A better option is to use mummy-style sleeping bags and pads. Mummy sleeping bags will keep you much more comfortable and able to lay at a diagonal, like you’ll need to do.

They’ll also take up less space in the hammock while still keeping you every bit as warm. Sleeping pads also come in mummy shapes, although a rectangular slim cut might work if you already have one at home.

Some hammock campers simply purchase a basic rectangular, solid foam sleeping pad and cut it to shape themselves.

7. Bring Travel Pillows

sleeping while hammock camping

Some folks can sleep quite peacefully with nothing but a sweater balled up as a makeshift pillow, but we do encourage new hammock campers to bring at least one travel or camping pillow with them on their first few trips.

Camping pillows will help you adjust to sleeping in a hammock by assisting you in finding a comfortable position.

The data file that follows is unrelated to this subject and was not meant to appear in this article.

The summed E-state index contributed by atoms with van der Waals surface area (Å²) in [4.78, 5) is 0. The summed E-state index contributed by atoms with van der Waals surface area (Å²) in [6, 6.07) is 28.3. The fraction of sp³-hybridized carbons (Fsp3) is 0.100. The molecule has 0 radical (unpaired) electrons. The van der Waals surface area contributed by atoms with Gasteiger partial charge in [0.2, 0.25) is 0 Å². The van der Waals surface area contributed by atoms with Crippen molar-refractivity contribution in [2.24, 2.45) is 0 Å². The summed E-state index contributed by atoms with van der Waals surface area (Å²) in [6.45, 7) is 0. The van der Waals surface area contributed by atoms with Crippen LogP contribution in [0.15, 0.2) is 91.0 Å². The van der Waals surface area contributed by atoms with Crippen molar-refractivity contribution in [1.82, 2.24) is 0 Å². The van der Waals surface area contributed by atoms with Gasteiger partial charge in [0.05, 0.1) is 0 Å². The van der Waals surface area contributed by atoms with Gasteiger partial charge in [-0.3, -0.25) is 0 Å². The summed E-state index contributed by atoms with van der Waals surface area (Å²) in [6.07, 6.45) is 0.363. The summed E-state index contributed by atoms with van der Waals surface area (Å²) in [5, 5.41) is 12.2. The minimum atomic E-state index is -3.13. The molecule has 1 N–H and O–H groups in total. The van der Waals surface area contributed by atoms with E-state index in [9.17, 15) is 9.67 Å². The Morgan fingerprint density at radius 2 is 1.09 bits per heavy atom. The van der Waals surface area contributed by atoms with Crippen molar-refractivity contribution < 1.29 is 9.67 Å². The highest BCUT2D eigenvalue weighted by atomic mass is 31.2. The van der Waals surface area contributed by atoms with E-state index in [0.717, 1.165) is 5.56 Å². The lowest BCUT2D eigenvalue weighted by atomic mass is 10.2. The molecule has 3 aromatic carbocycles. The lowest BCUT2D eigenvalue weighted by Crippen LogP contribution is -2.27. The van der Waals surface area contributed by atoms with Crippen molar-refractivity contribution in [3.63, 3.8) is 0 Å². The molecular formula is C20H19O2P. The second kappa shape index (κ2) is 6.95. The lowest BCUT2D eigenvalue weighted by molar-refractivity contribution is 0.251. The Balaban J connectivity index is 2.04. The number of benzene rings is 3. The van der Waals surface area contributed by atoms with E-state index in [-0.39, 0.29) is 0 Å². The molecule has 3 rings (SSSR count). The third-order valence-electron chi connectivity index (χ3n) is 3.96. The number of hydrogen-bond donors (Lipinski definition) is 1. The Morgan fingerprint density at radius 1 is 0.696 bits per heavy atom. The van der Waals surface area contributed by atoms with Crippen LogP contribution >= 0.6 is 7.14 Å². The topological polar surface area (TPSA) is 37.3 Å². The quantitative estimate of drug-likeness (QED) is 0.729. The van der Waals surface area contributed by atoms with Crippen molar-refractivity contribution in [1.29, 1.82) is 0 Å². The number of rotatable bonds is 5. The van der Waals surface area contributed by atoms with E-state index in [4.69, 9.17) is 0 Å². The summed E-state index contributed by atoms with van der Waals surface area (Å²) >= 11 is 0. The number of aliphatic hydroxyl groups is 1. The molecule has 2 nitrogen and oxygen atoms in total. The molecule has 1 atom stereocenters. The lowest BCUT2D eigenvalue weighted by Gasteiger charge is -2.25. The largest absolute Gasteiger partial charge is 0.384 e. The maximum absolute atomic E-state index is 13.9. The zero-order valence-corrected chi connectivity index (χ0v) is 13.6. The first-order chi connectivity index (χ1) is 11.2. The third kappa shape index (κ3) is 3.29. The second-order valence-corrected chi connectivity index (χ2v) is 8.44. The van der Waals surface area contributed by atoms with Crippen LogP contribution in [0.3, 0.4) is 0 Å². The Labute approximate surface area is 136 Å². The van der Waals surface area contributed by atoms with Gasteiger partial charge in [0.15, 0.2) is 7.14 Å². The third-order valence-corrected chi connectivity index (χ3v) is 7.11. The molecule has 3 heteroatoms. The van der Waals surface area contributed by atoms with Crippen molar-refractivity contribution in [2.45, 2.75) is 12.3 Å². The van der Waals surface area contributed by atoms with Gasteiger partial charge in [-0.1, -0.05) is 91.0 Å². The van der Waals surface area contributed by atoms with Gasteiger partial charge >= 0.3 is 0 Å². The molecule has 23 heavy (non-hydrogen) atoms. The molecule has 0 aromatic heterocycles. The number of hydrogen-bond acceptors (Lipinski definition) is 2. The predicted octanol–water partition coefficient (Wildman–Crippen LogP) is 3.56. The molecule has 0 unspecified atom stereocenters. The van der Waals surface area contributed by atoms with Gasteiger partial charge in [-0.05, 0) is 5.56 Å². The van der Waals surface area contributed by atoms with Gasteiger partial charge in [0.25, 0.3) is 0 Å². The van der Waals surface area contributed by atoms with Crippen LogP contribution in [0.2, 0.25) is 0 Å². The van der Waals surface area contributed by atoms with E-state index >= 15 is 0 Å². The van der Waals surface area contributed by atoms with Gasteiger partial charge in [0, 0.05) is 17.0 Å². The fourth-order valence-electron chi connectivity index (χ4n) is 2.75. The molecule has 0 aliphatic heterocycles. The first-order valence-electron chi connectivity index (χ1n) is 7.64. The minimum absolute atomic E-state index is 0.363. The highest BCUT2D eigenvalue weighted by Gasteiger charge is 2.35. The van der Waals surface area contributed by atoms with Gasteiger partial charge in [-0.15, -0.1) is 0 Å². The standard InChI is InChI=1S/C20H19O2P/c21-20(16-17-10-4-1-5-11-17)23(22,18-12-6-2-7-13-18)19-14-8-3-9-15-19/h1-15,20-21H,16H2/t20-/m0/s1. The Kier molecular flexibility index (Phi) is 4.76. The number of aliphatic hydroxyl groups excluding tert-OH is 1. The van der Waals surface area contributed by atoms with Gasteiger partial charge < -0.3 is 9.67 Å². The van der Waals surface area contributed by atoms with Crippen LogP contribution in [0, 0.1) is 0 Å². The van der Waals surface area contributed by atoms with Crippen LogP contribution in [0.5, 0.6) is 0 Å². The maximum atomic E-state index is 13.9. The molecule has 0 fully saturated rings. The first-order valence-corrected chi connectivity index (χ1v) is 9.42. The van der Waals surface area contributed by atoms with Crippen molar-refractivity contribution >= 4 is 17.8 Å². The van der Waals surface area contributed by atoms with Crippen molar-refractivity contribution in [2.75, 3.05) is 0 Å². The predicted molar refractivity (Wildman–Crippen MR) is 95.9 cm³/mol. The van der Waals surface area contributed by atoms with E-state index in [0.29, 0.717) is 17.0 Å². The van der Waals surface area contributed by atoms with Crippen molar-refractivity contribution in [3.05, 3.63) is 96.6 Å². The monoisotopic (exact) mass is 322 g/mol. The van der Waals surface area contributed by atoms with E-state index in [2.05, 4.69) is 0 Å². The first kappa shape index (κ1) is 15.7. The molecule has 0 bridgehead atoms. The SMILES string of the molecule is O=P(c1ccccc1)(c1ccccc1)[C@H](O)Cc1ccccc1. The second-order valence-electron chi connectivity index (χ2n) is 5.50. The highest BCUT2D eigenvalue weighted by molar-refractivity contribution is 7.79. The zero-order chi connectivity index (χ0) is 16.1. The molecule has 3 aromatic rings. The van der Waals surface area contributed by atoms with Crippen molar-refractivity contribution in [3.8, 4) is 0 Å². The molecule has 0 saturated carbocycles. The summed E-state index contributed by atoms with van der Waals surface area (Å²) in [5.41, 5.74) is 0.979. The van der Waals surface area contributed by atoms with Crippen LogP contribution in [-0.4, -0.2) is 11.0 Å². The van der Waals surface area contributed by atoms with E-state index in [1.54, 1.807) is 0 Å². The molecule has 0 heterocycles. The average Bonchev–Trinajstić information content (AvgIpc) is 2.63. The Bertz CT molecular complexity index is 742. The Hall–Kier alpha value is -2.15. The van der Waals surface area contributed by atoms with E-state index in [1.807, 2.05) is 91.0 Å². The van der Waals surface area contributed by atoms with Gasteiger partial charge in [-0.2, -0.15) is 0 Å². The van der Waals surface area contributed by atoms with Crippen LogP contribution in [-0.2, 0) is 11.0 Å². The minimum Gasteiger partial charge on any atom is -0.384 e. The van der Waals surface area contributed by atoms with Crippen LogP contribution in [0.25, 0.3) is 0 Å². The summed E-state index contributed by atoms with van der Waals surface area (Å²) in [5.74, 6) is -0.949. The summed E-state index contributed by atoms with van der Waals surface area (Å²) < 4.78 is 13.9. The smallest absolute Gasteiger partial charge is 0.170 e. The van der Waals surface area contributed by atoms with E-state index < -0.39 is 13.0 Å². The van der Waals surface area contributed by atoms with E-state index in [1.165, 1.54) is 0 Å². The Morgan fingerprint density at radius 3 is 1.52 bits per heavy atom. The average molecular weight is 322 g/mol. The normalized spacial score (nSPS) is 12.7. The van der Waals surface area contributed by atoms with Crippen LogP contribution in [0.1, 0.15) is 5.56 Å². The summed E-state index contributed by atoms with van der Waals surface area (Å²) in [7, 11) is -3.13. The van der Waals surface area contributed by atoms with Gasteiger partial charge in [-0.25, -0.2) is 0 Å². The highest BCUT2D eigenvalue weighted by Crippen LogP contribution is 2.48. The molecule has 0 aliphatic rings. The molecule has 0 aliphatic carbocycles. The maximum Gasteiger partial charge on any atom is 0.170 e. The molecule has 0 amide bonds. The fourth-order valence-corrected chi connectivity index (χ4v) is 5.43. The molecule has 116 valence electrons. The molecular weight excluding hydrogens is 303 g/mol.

Sleeping diagonally does take practice, but many hammock campers find that a pillow does the trick perfectly. Bringing a small second pillow can also be handy for knee support.

Many new hammock campers tend to find that their knees may feel a bit sore as they get used to laying properly in a hammock. Placing a small pillow under or between the knees quickly resolves this issue.

You can also use a ball-up jacket for the same purpose in the event you’re already out camping and find your knees uncomfortable.

8. Include a Water Break in Your Lines

The suspension systems used with hammocks vary between manufacturers and individuals, but one important little accessory to include is a water break or drip line.

Many hammock suspension systems will have a carabiner or something specific to hammock camping, such as a Dutch Biner. These will serve as a water break, but not as well as a drip line.

A drip line is nothing more than a small piece of line or paracord tied to the hammock’s suspension line, either before or after the carabiner.

This piece of line will probably cost you nothing since you likely already have some type of line around your home or garage that will work. In return, you’ll have proper protection from rain running down into your hammock.

9. Select Your Hanging Spot Carefully

hanging a hammock

Since your hammock will keep you above the ground, it’s easy to think that choosing a camping site isn’t as important as a tent.